Unravelling the photoisomerization mechanism via environment–induced tuning of reactivity – PhotoMecha
Double-bond photoisomerization has long been exploited in man-tailored molecular photo-switches or light-driven molecular motors for opto-mechanical energy conversion and photocontrol of molecular functions. In such applications, a high photo-isomerization quantum yield (QY) is desirable to enhance the molecular device efficiency. However, no chemical design criterion has been rationalized to date for maximizing the photo-isomerization QY of synthetic molecules. Natural evolution instead has developed photosensory proteins, in which photoisomerization triggers biological functions with outstanding efficacy. A paradigmatic example is the rhodopsin (Rho) protein, the pigment for vision. In the PhotoMecha project, we will explore the mechanism of ultrafast C=C double bond photoisomerization of small synthetic, biomimetic photo-switches. These compounds have been designed to mimic the electronic structure – i.e. the potential energy surfaces (PESs) - of biological chromophores and shown to undergo an ultrafast C=C double bond photoisomerization similar to that observed in Rho. Like most photoisomerizing compounds, the QY of the biomimetic switches does however not exceed 30%, while it is 67% in Rho.
Many theoretical predictions agree, that the PESs landscapes, their so-called “conical” intersection (CInt) and the vibrational motions at the CInt control the overall photoreaction QY. Here, we propose to use the unique set of biomimetic compounds as models to unravel the physico-chemical parameters that control the excited state decay at the CInt and thus the QY. Our strategy will be to engineer their microenvironment in a rational way, in order to fine-tune their photoreactivity. The example of Rho already demonstrates that such a tuning is possible and has a critical influence on the photoreaction dynamics and QY. Hence, we will extend the investigation of the existing biomimetic compounds (i) in the gas phase (ii) in solvents of various polarities and (iii) encapsulated in appropriate supramolecular cages. State-of-the-art experimental and theoretical approaches will be jointly employed, including ultrafast UV-Vis spectroscopy (Partner P1 = IPCMS Strasbourg), time-resolved XUV photoelectron spectroscopy (Partner P3 = ILM, Lyon), synthetic supramolecular chemistry (Partner P2=IPCMS, Strasbourg) and quantum chemical modelling (partners P4=ICS Strasbourg and P5=U. Siena, Italy).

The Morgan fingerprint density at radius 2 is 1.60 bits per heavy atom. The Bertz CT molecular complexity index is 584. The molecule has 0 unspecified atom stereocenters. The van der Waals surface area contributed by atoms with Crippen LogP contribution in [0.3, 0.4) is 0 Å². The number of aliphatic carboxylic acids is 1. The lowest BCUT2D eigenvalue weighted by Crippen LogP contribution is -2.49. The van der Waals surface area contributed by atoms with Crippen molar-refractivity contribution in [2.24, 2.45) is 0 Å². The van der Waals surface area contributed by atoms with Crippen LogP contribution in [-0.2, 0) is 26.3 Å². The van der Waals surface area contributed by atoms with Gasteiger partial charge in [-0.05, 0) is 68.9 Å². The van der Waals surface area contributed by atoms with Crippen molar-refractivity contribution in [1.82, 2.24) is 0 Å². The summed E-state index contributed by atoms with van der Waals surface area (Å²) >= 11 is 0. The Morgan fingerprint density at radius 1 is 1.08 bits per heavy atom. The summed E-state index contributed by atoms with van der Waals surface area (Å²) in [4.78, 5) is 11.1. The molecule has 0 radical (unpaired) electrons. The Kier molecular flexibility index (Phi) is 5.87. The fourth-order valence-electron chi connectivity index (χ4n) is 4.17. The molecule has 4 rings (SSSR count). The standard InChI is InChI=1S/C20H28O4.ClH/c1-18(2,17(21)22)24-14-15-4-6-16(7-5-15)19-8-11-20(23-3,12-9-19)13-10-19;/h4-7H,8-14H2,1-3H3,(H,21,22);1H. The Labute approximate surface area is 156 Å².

Monsieur Jérémie LÉONARD (Institut de physique et chimie des matériaux de Strasbourg (UMR 7504))
The author of this summary is the project coordinator, who is responsible for the content of this summary. The ANR declines any responsibility as for its contents.
IPCMS-DMO Institut de physique et chimie des matériaux de Strasbourg (UMR 7504)
ILM INSTITUT LUMIERE MATIERE
IPCMS-DON Institut de physique et chimie des matériaux de Strasbourg (UMR 7504)
IC Institut de Chimie de Strasbourg (UMR 7177)
Universita di Siena / Departement of Biotechnology, Chemistry and Pharmacy
Help of the ANR 571,741 euros
Beginning and duration of the scientific project: January 2021 - 48 Months